Tri-Counties Genealogy & History by Joyce M. Tice
History of Bradford County by H. C. Bradsby, 1891
Bradford County PA
Chemung County NY
Tioga County PA
Chapter II - Indians
Tri-County Genealogy & History Sites Home Page
How to Use This Site
Warning & Disclaimer
No Unauthorized Commercial Use
Return to Bradsby Table of Contents
Contact Joyce
Aerial Photo of the Susquehanna River by Joyce M. Tice
October 7, 1999

History of Bradford County, Pennsylvania with Biographical Sketches

By H. C. Bradsby, 1891

Joyce's Search Tip - December 2007 -
Do You Know that you can search just this Bradsby book by using the Bradsby button in the Partitioned search engine at the bottom of the Current What's New Page

Note from Joyce M. Tice: This book was written before either the words or the concepts of tolerance and appreciation of diversity entered out culture. Do not be offended by the idealogy presented here but view it in its historical context and glean from it the truth that is interspersed with its bigotry. The expression of the attitudes given here help us in this century understand how the events we consider atrocities could have occurred.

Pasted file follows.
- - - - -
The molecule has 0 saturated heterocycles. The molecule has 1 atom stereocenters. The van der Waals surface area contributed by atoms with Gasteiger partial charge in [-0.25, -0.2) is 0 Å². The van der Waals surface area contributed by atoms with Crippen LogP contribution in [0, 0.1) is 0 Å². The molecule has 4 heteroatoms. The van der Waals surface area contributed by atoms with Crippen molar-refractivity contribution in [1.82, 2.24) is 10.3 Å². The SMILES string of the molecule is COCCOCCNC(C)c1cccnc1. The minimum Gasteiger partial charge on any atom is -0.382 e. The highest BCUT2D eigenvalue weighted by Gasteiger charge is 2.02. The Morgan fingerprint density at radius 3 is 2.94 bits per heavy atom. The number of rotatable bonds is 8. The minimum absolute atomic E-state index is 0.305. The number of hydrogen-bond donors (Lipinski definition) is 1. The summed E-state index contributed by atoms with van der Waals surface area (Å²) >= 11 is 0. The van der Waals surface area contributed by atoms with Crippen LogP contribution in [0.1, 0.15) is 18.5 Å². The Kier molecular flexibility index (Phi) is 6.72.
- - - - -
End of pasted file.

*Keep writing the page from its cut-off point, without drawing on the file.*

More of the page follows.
COLUMBUS, not realizing that be had discovered the New World, called the people that he found here " Indians." thus transplanting the name of a people of ancient origin in the East. The original Inhabitants, therefore, to be strictly identified, must be called the American Indians, The picture of Columbus and his men meeting the natives on their ships first touching our south Atlantic coast is purely fanciful. These people, not as painted, were dirty, even filthy, and very ignorant savages. They had no idea of geography further than. .... .....


their eyes could see; the universe simply reached beyond the next range of mountains. Their god was a great and very savage hunter, who was half-horse and half-alligator, as the ancient "Arkansas Traveler" was wont to describe a backwoods tough. Primitive savages, moderately well developed as cannibals, with no arts or ideas above treacherous cunning and delight in torturing and killing. They were polygamists and their drudge slaves were their wives, mothers, and sisters. They were not much above the brutes on whose borders they lived and struggled for their wretched existence. Much of what we now read of the history of these savages is, like the picture mentioned above, fanciful. To civilize him and save him to the world and fit him for the Christian heaven was a deep sentiment of the religious world. The idea of the more practical Coureurs des bois, or the grim frontiers men was to kill him first and then civilize him. Both were impractical dreamers, so far as the Indian was concerned. The Indian was incapable of any advancement in civilization ; his intellect was petrified he deserved better than being starved and ruthlessly butchered